Hacking an old UPS for Massive Capacity and Massive Cost Savings



Take a large capacity UPS with dead batteries, which is worth little more than scrap money, and re-use/’Frankenstein’ it using cheap car batteries. If batteries with a larger capacity than the originals are used, a longer run time can be achieved.



For my example, I will use a APC SMART-UPS 1000VA. This UPS comes with two standard size 20Ah sealed lead acid batteries connected in series to produce a voltage of 24V at 20Ah. A replacement set of sealed lead acid batteries can range from £50 to £80 depending on if you want quality. We remove the sealed lead acid batteries and instead replace them with lead acid car batteries. You can get these from a scrapyard or a car breakers yard. These typically will have a capacity of 40-60Ah, so chances are you will use batteries with a larger capacity regardless.

To mitigate any safety worries, the car batteries are placed in battery boxes that will contain any acid events.


Increase Capacity (optional)

If you want to increase your UPS’s run time then when you are looking around for car batteries, make sure to get a larger capacity batteries.

If runtime isn’t as important, then get whatever capacity (or size) suits you. You will probably find that the capacity of car batteries is larger than sealed lead acid batteries regardless.



  • Take an old computer UPS.
  • Remove the batteries, make note of the connections and arrangement. Your UPS will either be 12V, 24V, 36V or 48V.
  • Recycle the old lead acid gel batteries. You may be able to get decent scrap lead prices.
  • Extract the battery wiring loom from the UPS, the larger UPSs will have Anderson connectors which will make this easier.
  • Acquire used car batteries for cheap, make sure they are the same capacity, or as close as possible.
  • Install your batteries in their battery boxes.
  • Extend the wiring loom out of the UPS and connect to the batteries, via fuses.
  • Plug the batteries into the UPS.
  • Plug the UPS into the Mains. Plug your equipment into the UPS
  • If possible, install the UPS software and let it analyse the new batteries.
  • For unexpected thrills unplug your UPS at random time intervals and see how it handles.


Costings & Supply

Old UPS                         £15 Boot Sale

Old Car Battery x2           £30 Car Breakers Yard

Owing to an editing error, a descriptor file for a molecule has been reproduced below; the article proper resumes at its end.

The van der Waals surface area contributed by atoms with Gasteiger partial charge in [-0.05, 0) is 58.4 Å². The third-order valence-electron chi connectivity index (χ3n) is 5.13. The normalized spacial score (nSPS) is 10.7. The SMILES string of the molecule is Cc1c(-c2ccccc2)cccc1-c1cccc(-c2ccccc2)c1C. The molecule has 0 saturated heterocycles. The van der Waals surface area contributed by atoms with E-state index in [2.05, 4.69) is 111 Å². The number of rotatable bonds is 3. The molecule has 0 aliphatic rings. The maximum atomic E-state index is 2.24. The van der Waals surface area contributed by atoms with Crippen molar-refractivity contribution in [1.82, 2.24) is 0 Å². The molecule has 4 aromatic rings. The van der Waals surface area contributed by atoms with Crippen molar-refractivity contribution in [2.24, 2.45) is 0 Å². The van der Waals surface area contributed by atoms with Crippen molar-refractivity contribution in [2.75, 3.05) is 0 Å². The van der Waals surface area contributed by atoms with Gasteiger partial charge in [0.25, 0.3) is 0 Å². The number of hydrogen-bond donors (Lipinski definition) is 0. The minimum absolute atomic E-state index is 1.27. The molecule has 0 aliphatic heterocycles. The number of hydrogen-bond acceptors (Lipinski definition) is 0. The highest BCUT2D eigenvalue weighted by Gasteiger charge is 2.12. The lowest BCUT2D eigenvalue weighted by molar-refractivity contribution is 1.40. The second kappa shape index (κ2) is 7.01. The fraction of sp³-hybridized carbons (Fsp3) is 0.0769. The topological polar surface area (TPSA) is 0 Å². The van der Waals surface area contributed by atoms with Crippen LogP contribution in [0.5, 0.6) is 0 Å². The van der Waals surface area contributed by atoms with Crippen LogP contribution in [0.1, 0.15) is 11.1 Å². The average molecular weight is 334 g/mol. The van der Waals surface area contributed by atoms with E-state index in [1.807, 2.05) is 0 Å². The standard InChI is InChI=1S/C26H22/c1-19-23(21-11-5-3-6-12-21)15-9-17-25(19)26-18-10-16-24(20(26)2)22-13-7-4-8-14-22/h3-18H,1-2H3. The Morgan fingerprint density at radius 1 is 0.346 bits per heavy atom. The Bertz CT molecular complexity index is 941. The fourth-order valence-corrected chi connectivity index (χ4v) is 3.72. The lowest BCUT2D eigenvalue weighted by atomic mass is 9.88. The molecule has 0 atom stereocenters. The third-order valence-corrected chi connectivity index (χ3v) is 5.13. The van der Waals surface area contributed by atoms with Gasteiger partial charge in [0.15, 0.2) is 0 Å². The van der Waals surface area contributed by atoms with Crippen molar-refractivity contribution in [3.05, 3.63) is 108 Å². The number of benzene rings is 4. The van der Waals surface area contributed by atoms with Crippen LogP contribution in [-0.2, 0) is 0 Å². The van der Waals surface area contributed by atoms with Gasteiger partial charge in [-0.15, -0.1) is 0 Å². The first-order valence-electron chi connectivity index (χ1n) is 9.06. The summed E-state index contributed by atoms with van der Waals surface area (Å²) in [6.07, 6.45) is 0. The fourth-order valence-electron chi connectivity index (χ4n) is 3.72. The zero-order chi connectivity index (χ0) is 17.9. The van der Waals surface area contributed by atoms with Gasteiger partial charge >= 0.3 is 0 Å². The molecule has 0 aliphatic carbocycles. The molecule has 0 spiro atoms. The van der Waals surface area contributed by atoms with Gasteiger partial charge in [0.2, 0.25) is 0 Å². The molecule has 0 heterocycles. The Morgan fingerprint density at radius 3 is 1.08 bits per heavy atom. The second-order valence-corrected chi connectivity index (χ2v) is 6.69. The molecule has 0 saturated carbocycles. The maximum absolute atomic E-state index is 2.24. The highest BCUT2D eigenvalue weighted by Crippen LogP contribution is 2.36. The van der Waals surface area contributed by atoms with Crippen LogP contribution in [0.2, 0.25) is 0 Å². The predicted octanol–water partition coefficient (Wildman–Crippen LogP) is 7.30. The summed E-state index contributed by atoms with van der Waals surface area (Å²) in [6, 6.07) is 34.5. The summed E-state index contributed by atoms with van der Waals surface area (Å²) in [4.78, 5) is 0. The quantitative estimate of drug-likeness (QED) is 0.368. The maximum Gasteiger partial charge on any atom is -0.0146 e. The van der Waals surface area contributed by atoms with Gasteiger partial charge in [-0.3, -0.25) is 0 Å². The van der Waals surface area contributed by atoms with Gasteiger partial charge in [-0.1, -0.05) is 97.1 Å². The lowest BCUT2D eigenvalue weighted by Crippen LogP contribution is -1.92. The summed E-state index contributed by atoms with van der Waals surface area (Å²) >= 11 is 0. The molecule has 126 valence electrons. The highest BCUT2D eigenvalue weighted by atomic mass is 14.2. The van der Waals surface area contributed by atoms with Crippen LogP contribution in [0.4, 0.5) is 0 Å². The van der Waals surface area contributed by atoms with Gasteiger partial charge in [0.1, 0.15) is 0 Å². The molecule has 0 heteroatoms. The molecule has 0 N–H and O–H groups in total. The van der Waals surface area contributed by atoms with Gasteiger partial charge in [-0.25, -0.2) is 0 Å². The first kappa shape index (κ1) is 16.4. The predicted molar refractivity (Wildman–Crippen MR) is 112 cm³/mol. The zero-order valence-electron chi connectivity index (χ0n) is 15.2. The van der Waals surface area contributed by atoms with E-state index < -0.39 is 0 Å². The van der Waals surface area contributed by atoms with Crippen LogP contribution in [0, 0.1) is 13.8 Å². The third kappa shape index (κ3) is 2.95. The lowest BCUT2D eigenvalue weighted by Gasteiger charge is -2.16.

Battery Boxes x2             £23  eBay

Battery Terminals x4       £5    eBay

Grand Total                     £73

New batteries alone can cost £50 at the least. By spending £20 more you can increase your capacity, when your car batteries die, you can cash in on the scrap lead price, and buy more batteries, and then you just have to buy some more batteries.



  • Fuse everything on the low voltage side, and make sure the mains fusing is also okay.
  • Don’t setup without battery boxes.
  • Don’t leave unattended for first few days of operation, make sure they’re safely ‘broken in’. There’s negligible risk of fire or destruction, just measure the voltages, make sure the batteries do not unbalance and make sure the UPS adapts to the new batteries.
  • Install additional cooling within the UPS if you increase the runtime substantially. A virgin UPS will typically only have a runtime of 10-20 minutes under full load.
  • Make sure that your cabling is double the gauge of the original UPS battery cabling.
  • These batteries will need occasional maintenance, topped up with distilled water, etc.
  • As these batteries are not sealed, they will also produce hydrogen gas when in use. Ensure adequate ventilation. Some car batteries come with ‘breather tubes’, these are advantageous as you can pipe the vent to the outdoors or similar.
  • If the batteries do not have the same capacity, they may need to be balanced. This involves charging the battery that has the lower voltage until both have the same voltage.


“Car Batteries aren’t designed for cyclic use”

Correct, they aren’t, and use in a UPS will eventually kill them. But, from my experience, it is better value for money to use car batteries then to use sealed lead acid batteries.

Equally, sealed lead acid batteries are not designed for high current outputs. My UPS sucked at least 100 amps out of its stock batteries when it was new and fully loaded, and their datasheet shows their maximum discharge is only 112 amps, so it’s working them hard. A car battery will be better able to handle large current demands.



If you can mitigate the problems with hydrogen build up, and remember to top up the batteries with distilled water once a year, you should be golden.


Further Reading